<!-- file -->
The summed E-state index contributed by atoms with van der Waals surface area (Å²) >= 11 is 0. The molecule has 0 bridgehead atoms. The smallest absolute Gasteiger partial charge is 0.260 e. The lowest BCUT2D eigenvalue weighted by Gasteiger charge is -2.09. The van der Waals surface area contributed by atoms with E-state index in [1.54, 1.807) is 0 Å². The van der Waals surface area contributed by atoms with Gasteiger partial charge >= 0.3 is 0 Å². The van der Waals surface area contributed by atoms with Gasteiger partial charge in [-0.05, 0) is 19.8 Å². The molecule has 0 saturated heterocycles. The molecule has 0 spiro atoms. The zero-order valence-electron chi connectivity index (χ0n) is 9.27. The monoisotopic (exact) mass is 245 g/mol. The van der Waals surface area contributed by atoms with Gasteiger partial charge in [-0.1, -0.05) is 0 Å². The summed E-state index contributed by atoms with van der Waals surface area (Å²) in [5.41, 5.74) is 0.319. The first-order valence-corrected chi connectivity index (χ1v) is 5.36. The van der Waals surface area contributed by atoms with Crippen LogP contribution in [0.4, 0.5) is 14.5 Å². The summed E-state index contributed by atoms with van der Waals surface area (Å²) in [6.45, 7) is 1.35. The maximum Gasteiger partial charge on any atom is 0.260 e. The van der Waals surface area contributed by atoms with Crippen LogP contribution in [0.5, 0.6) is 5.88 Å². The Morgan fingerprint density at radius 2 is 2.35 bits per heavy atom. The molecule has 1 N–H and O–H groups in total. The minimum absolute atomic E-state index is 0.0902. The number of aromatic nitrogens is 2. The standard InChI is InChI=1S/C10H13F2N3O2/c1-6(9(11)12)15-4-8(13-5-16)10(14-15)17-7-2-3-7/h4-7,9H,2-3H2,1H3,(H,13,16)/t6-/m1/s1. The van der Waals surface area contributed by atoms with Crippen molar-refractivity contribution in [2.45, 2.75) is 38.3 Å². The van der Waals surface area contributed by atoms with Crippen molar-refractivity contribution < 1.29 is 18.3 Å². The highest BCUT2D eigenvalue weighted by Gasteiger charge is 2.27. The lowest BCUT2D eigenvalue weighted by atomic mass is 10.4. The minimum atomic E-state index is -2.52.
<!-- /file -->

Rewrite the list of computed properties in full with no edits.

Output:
The summed E-state index contributed by atoms with van der Waals surface area (Å²) >= 11 is 0. The molecule has 0 bridgehead atoms. The smallest absolute Gasteiger partial charge is 0.260 e. The lowest BCUT2D eigenvalue weighted by Gasteiger charge is -2.09. The van der Waals surface area contributed by atoms with E-state index in [1.54, 1.807) is 0 Å². The van der Waals surface area contributed by atoms with Gasteiger partial charge >= 0.3 is 0 Å². The van der Waals surface area contributed by atoms with Gasteiger partial charge in [-0.05, 0) is 19.8 Å². The molecule has 0 saturated heterocycles. The molecule has 0 spiro atoms. The zero-order valence-electron chi connectivity index (χ0n) is 9.27. The monoisotopic (exact) mass is 245 g/mol. The van der Waals surface area contributed by atoms with Gasteiger partial charge in [-0.1, -0.05) is 0 Å². The summed E-state index contributed by atoms with van der Waals surface area (Å²) in [5.41, 5.74) is 0.319. The first-order valence-corrected chi connectivity index (χ1v) is 5.36. The van der Waals surface area contributed by atoms with Crippen LogP contribution in [0.4, 0.5) is 14.5 Å². The summed E-state index contributed by atoms with van der Waals surface area (Å²) in [6.45, 7) is 1.35. The maximum Gasteiger partial charge on any atom is 0.260 e. The van der Waals surface area contributed by atoms with Crippen LogP contribution in [0.5, 0.6) is 5.88 Å². The Morgan fingerprint density at radius 2 is 2.35 bits per heavy atom. The molecule has 1 N–H and O–H groups in total. The minimum absolute atomic E-state index is 0.0902. The number of aromatic nitrogens is 2. The standard InChI is InChI=1S/C10H13F2N3O2/c1-6(9(11)12)15-4-8(13-5-16)10(14-15)17-7-2-3-7/h4-7,9H,2-3H2,1H3,(H,13,16)/t6-/m1/s1. The van der Waals surface area contributed by atoms with Crippen molar-refractivity contribution in [2.45, 2.75) is 38.3 Å². The van der Waals surface area contributed by atoms with Crippen molar-refractivity contribution < 1.29 is 18.3 Å². The highest BCUT2D eigenvalue weighted by Gasteiger charge is 2.27. The lowest BCUT2D eigenvalue weighted by atomic mass is 10.4. The minimum atomic E-state index is -2.52.